Beyond this, the American Revolution was kindled in New England where anti-slavery sentiment was strongest. Early patriots like James Otis, John Adams, and Thomas Paine were opposed to slavery, and the Revolution helped fuel the abolitionist movement.

Our Founding Fathers are coming under steady attack for not sharing the views of today. The removal of the statue of Thomas Jefferson from the New York City Council Chambers is an example of what the Quaker theologian Elton Trueblood called “the sin of contemporaneity,” finding our ancestors wanting for not sharing all of our current views.

In Jefferson’s case, the statue was commissioned by Uriah P. Levy, a Jewish naval officer seeking to commemorate Jefferson’s commitment to religious freedom.

When the Constitution was written, the separation of church and state and religious freedom was virtually unknown in the world.

In Europe, Protestants were persecuted in Catholic countries and Catholics had limited rights in Protestant countries. Jews faced restrictions almost everywhere. Yet, in America, because of leaders such as Jefferson and Madison, religious freedom became a reality. But Jefferson has no place in the New York City Council chamber.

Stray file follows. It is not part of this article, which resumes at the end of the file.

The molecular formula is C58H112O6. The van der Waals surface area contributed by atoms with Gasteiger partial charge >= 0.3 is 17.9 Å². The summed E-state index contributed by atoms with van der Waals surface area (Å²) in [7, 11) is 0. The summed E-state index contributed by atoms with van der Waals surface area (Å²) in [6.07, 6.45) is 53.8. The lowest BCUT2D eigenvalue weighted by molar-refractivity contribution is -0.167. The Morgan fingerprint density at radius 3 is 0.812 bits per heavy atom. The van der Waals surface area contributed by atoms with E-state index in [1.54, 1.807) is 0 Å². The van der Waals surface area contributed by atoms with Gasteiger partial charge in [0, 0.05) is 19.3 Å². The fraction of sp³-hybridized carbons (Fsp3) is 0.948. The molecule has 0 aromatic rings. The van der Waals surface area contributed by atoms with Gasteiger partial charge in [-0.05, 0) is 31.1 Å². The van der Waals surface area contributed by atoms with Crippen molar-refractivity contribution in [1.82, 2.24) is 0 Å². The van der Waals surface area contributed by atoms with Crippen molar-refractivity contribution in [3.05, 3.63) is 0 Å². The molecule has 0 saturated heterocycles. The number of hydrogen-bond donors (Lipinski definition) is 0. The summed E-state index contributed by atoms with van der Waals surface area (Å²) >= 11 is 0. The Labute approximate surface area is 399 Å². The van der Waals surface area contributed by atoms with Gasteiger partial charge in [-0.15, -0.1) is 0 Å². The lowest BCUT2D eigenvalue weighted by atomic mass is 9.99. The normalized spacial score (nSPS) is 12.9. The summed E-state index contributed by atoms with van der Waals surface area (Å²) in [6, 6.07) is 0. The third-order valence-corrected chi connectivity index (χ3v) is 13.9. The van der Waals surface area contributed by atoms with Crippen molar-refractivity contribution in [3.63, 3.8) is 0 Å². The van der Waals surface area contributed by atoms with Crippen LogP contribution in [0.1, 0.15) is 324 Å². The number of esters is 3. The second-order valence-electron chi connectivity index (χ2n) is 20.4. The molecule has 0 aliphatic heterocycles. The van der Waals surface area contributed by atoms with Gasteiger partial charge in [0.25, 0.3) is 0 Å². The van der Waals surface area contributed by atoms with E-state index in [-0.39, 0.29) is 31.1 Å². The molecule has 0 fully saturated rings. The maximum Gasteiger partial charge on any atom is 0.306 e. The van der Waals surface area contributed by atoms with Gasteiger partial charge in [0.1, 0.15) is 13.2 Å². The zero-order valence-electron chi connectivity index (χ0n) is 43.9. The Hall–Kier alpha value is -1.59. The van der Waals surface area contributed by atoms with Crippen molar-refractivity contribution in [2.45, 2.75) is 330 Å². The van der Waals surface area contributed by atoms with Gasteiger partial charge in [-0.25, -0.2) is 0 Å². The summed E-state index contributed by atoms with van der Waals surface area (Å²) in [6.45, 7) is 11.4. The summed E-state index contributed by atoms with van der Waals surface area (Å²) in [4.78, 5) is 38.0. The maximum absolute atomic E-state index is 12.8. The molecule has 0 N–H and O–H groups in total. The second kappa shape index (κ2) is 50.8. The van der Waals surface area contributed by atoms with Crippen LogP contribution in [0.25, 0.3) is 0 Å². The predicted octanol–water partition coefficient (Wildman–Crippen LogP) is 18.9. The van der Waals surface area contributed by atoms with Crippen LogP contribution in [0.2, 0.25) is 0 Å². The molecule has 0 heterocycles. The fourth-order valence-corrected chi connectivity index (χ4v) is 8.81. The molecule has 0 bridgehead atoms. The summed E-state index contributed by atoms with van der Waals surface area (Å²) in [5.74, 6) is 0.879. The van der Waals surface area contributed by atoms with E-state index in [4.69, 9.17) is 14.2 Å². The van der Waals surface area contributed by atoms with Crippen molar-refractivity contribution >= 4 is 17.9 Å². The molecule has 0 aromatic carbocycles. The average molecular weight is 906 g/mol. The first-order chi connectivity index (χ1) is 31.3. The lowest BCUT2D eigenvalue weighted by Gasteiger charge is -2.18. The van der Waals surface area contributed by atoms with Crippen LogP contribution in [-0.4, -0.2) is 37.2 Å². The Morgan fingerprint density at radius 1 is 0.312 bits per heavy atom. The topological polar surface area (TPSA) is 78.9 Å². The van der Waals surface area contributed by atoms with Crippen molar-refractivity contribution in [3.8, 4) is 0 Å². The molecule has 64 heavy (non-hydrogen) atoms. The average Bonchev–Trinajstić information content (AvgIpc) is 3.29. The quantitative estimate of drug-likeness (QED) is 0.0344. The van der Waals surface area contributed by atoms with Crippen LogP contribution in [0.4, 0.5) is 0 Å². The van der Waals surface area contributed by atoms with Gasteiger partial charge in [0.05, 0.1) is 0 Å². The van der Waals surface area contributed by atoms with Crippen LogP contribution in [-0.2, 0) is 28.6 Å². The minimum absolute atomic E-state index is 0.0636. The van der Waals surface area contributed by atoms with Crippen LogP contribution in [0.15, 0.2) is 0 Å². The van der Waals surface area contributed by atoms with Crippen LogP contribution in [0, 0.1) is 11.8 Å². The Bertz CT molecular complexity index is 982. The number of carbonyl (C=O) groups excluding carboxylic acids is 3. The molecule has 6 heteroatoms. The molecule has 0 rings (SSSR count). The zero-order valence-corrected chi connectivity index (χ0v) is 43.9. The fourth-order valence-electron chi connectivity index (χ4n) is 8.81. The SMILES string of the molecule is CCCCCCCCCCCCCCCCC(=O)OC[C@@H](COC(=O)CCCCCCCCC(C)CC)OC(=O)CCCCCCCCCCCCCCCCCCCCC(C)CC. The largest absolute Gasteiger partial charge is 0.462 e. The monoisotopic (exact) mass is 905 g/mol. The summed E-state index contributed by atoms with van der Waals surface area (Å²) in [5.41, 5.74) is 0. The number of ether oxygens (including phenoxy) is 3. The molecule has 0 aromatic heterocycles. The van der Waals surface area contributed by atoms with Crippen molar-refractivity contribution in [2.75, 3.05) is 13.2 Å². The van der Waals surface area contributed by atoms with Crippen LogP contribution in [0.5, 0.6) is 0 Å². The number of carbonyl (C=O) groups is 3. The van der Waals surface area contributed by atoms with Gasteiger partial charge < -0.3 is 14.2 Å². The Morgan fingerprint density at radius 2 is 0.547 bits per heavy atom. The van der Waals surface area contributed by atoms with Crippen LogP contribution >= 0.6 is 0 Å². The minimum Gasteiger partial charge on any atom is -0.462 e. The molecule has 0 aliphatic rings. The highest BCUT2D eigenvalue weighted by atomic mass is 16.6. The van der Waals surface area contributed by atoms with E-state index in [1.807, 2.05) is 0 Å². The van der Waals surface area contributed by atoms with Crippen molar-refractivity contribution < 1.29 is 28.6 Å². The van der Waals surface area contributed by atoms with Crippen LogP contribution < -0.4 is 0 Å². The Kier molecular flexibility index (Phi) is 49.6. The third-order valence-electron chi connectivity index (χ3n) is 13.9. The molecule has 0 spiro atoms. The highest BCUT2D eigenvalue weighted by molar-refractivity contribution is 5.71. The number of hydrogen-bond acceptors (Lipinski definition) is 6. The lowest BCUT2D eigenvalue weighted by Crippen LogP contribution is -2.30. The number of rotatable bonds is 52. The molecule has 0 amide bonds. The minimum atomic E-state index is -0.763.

We honor our Founders not because they were perfect, but because, though imperfect men, they did great things. At James Madison University in Virginia. Those who sought to change the school’s name because Madison was a slaveholder, were not successful. University president Jonathan R. Alger said that for all of Madison’s shortcomings,

“He was ‘the father of the U.S. Constitution,’ and frankly we wouldn’t be having a lot of these conversations if it were not for the work he did.”

At George Mason University, also in Virginia, Gregory B. Washington, the first black president of a public university named for another American founder who articulated principles of liberty and justice even as he enslaved people, opposed efforts to change the name.

He declared,